THE FOLLOWING IS one of six pieces by former Emerging Poets fellows at Poets House in New York City. Each of the pieces engages with the Poetry Coalition’s 2018 initiative, “Where My Dreaming and My Loving Live: Poetry & the Body.” Poets House invited the fellows to select five items from the House’s 70,000-volume library that address the theme of the body, and to write a paragraph or two on each of these items.
“The poem,” Rafael Campo writes in his essay “AIDS and the Poetry of Healing,” “is a physical process, is bodily exercise.” It is “perhaps […] an idealization, or a dream of the physical — the imagined healthy form. Yet it does not renounce illness; rather, it reinterprets it as the beginning point for healing.” Although Campo’s ideas in that essay reflect a dynamic he felt between formal poetry and his experience treating patients suffering from AIDS, I’d venture to say that they can be extended to encompass all poems, formal or otherwise, and to illnesses that wrack not only the singular, subjective body, but its larger, ephemeral cognate, the body politic — and it was under this belief that I compiled this list. The books I selected felt like they were attempting to heal, in some way, some of the most nefarious ills in the world — domestic abuse; HIV/AIDS; racism; mass incarceration; nationalism — through poetry. And while it may seem romantic or naïve to assume that poetry could function in such a way, I’m comforted in knowing I’m not alone in that belief. As A. F. Moritz wrote in Poetry Magazine: “Poetry is the place where […] [we can be] given the gift of a prophecy: that the proper unity still and always persists, and that it can become the world we actually live in, not just in verse, but on both sides of our front door.”
Rafael Campo, Landscape with Human Figure
While the settings in this collection vary widely — a blacked-out Cuba; a bridge in Florence; a Fayetteville back road — it was the moments in which Campo focuses on the human figures populating these landscapes that resonated the most with me. Take, for instance, a section from the poem “Phone Messages on Call”: the speaker, a doctor, listens as an infirm Guatemalan woman recounts soiling herself in “a voice hushed / in English both too formal and too harsh, the language she reserves for landlords, case- /workers, and doctors.” When the woman attempts personal connection by asking if he “eh-speak eh-Spanish,” the speaker responds: “No, I say, pretending I’d not recognize her face, / and then proceed to offer my advice.” Moments like these, in which Campo captures some of the nuances of healing, are woven throughout the collection, and remind us that sometimes creating emotional distance — even in writing poetry — is the only way to steel against pain.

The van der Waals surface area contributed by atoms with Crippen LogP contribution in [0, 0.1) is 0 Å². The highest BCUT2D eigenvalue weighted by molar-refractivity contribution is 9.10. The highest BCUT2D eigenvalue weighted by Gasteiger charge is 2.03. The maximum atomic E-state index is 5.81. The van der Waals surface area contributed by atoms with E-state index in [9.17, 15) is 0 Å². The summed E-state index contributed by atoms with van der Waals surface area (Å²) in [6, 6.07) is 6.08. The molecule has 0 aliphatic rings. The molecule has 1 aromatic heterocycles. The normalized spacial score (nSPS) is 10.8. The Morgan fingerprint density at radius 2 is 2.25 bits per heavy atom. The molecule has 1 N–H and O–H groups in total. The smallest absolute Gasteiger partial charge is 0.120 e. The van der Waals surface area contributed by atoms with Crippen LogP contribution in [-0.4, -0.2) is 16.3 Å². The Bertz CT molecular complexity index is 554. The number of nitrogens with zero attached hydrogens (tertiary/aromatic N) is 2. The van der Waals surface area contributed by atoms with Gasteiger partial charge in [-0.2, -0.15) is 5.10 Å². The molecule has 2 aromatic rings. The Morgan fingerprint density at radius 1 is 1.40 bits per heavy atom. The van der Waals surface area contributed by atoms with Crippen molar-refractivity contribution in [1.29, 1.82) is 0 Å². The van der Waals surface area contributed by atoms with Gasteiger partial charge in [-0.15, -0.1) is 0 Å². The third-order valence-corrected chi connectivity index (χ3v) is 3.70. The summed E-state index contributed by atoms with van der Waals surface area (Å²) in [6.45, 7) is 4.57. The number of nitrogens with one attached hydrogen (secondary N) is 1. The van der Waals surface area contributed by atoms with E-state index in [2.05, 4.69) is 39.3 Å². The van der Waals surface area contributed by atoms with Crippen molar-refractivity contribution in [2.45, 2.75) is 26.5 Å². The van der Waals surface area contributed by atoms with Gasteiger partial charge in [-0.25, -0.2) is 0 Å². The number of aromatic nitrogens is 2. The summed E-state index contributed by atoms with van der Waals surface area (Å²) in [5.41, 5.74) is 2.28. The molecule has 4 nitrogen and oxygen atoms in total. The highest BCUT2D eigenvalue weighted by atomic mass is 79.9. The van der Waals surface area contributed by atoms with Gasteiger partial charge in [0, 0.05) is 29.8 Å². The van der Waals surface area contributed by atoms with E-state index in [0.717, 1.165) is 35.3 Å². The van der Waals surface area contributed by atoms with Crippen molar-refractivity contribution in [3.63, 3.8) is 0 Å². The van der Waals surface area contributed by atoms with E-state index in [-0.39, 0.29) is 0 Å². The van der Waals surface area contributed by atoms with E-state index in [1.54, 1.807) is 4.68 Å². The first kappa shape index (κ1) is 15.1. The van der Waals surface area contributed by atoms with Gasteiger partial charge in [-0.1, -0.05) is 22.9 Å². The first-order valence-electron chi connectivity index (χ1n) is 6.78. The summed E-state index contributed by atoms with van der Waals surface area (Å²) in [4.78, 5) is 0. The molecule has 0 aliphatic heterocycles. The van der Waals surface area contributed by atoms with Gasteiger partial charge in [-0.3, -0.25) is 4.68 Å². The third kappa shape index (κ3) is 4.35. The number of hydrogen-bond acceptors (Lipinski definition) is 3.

Rachel McKibbens, Pink Elephant
This particular spot on the list counts as two, in my mind, because I can’t write about Pink Elephant without considering Rachel McKibbens’s most recent collection, blud. Whereas the speaker in blud has (seemingly) come to terms with childhood cruelties and abuse, the voice in Pink Elephant vibrates with rage toward her family and her self — it spits out scene after violent scene. By the end, I couldn’t help but feel much like the speaker does after at the end of “The Second Time”: “holding / a bleeding sack of coins, waiting / for silence to overcome / the night.” And perhaps silence is exactly what must occur in order to write a collection as marked as Pink Elephant, a silence in which the body can be allowed to howl as it tends its wounds.